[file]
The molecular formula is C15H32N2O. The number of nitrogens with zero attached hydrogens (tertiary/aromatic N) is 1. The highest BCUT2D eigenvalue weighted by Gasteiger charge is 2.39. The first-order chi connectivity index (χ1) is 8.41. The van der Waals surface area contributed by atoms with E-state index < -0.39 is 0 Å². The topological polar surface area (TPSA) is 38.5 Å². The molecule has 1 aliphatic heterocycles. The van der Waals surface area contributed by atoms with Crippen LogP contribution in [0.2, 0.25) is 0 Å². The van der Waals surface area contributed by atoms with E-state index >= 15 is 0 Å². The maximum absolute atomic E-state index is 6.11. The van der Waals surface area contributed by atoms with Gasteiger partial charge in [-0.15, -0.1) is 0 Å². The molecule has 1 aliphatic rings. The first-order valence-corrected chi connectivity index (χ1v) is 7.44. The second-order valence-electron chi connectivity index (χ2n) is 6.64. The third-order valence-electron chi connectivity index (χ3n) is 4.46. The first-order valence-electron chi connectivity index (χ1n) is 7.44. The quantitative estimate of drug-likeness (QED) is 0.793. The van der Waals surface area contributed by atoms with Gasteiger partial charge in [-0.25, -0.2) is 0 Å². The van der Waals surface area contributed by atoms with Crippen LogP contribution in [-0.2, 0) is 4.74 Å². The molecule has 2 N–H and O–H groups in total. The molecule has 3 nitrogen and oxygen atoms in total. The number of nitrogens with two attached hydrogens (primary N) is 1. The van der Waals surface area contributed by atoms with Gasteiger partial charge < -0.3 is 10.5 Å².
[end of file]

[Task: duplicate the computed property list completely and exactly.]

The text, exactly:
The molecular formula is C15H32N2O. The number of nitrogens with zero attached hydrogens (tertiary/aromatic N) is 1. The highest BCUT2D eigenvalue weighted by Gasteiger charge is 2.39. The first-order chi connectivity index (χ1) is 8.41. The van der Waals surface area contributed by atoms with E-state index < -0.39 is 0 Å². The topological polar surface area (TPSA) is 38.5 Å². The molecule has 1 aliphatic heterocycles. The van der Waals surface area contributed by atoms with Crippen LogP contribution in [0.2, 0.25) is 0 Å². The van der Waals surface area contributed by atoms with E-state index >= 15 is 0 Å². The maximum absolute atomic E-state index is 6.11. The van der Waals surface area contributed by atoms with Gasteiger partial charge in [-0.15, -0.1) is 0 Å². The molecule has 1 aliphatic rings. The first-order valence-corrected chi connectivity index (χ1v) is 7.44. The second-order valence-electron chi connectivity index (χ2n) is 6.64. The third-order valence-electron chi connectivity index (χ3n) is 4.46. The first-order valence-electron chi connectivity index (χ1n) is 7.44. The quantitative estimate of drug-likeness (QED) is 0.793. The van der Waals surface area contributed by atoms with Gasteiger partial charge in [-0.25, -0.2) is 0 Å². The van der Waals surface area contributed by atoms with Crippen LogP contribution in [-0.2, 0) is 4.74 Å². The molecule has 2 N–H and O–H groups in total. The molecule has 3 nitrogen and oxygen atoms in total. The number of nitrogens with two attached hydrogens (primary N) is 1. The van der Waals surface area contributed by atoms with Gasteiger partial charge < -0.3 is 10.5 Å².